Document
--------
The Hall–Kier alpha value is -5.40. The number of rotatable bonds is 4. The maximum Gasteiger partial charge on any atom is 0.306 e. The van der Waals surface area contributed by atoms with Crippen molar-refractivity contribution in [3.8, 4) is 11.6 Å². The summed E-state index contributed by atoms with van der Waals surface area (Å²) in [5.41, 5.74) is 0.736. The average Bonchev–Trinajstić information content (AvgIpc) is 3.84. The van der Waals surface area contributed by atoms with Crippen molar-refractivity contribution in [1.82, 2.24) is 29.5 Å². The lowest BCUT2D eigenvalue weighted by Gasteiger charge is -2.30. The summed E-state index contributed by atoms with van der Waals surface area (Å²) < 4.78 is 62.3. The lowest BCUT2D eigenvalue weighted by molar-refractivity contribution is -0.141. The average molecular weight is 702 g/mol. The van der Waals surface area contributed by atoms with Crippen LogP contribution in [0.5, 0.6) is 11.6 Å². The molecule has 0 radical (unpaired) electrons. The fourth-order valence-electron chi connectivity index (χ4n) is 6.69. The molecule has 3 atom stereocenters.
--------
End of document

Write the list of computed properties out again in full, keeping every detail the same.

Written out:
The Hall–Kier alpha value is -5.40. The number of rotatable bonds is 4. The maximum Gasteiger partial charge on any atom is 0.306 e. The van der Waals surface area contributed by atoms with Crippen molar-refractivity contribution in [3.8, 4) is 11.6 Å². The summed E-state index contributed by atoms with van der Waals surface area (Å²) in [5.41, 5.74) is 0.736. The average Bonchev–Trinajstić information content (AvgIpc) is 3.84. The van der Waals surface area contributed by atoms with Crippen molar-refractivity contribution in [1.82, 2.24) is 29.5 Å². The lowest BCUT2D eigenvalue weighted by Gasteiger charge is -2.30. The summed E-state index contributed by atoms with van der Waals surface area (Å²) < 4.78 is 62.3. The lowest BCUT2D eigenvalue weighted by molar-refractivity contribution is -0.141. The average molecular weight is 702 g/mol. The van der Waals surface area contributed by atoms with Crippen LogP contribution in [0.5, 0.6) is 11.6 Å². The molecule has 0 radical (unpaired) electrons. The fourth-order valence-electron chi connectivity index (χ4n) is 6.69. The molecule has 3 atom stereocenters.